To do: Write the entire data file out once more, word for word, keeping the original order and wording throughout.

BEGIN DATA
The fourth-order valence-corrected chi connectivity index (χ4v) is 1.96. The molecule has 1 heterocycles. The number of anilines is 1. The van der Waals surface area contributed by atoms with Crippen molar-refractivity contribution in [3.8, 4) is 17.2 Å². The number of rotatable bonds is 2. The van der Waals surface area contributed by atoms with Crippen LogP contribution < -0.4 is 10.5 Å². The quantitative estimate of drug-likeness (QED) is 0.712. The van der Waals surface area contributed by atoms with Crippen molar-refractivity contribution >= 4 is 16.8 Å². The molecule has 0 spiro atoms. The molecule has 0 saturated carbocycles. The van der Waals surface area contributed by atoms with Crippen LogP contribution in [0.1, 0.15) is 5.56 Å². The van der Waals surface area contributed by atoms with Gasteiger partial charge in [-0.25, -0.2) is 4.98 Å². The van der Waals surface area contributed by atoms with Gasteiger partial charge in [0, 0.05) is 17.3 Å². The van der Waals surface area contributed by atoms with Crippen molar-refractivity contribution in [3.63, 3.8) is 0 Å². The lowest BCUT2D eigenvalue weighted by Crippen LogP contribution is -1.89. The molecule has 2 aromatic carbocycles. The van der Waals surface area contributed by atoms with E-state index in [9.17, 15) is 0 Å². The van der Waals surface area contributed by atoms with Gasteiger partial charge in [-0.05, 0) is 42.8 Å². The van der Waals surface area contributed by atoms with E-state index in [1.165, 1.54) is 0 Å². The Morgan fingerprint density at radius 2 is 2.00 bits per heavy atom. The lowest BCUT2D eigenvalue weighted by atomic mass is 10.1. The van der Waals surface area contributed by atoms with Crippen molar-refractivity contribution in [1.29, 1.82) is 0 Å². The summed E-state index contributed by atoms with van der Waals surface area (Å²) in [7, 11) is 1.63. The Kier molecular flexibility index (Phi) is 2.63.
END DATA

The fourth-order valence-corrected chi connectivity index (χ4v) is 1.96. The molecule has 1 heterocycles. The number of anilines is 1. The van der Waals surface area contributed by atoms with Crippen molar-refractivity contribution in [3.8, 4) is 17.2 Å². The number of rotatable bonds is 2. The van der Waals surface area contributed by atoms with Crippen LogP contribution < -0.4 is 10.5 Å². The quantitative estimate of drug-likeness (QED) is 0.712. The van der Waals surface area contributed by atoms with Crippen molar-refractivity contribution >= 4 is 16.8 Å². The molecule has 0 spiro atoms. The molecule has 0 saturated carbocycles. The van der Waals surface area contributed by atoms with Crippen LogP contribution in [0.1, 0.15) is 5.56 Å². The van der Waals surface area contributed by atoms with Gasteiger partial charge in [-0.25, -0.2) is 4.98 Å². The van der Waals surface area contributed by atoms with Gasteiger partial charge in [0, 0.05) is 17.3 Å². The van der Waals surface area contributed by atoms with Crippen molar-refractivity contribution in [3.63, 3.8) is 0 Å². The lowest BCUT2D eigenvalue weighted by Crippen LogP contribution is -1.89. The molecule has 2 aromatic carbocycles. The van der Waals surface area contributed by atoms with E-state index in [9.17, 15) is 0 Å². The van der Waals surface area contributed by atoms with Gasteiger partial charge in [-0.05, 0) is 42.8 Å². The van der Waals surface area contributed by atoms with E-state index in [1.165, 1.54) is 0 Å². The Morgan fingerprint density at radius 2 is 2.00 bits per heavy atom. The lowest BCUT2D eigenvalue weighted by atomic mass is 10.1. The van der Waals surface area contributed by atoms with Crippen molar-refractivity contribution in [1.29, 1.82) is 0 Å². The summed E-state index contributed by atoms with van der Waals surface area (Å²) in [7, 11) is 1.63. The Kier molecular flexibility index (Phi) is 2.63.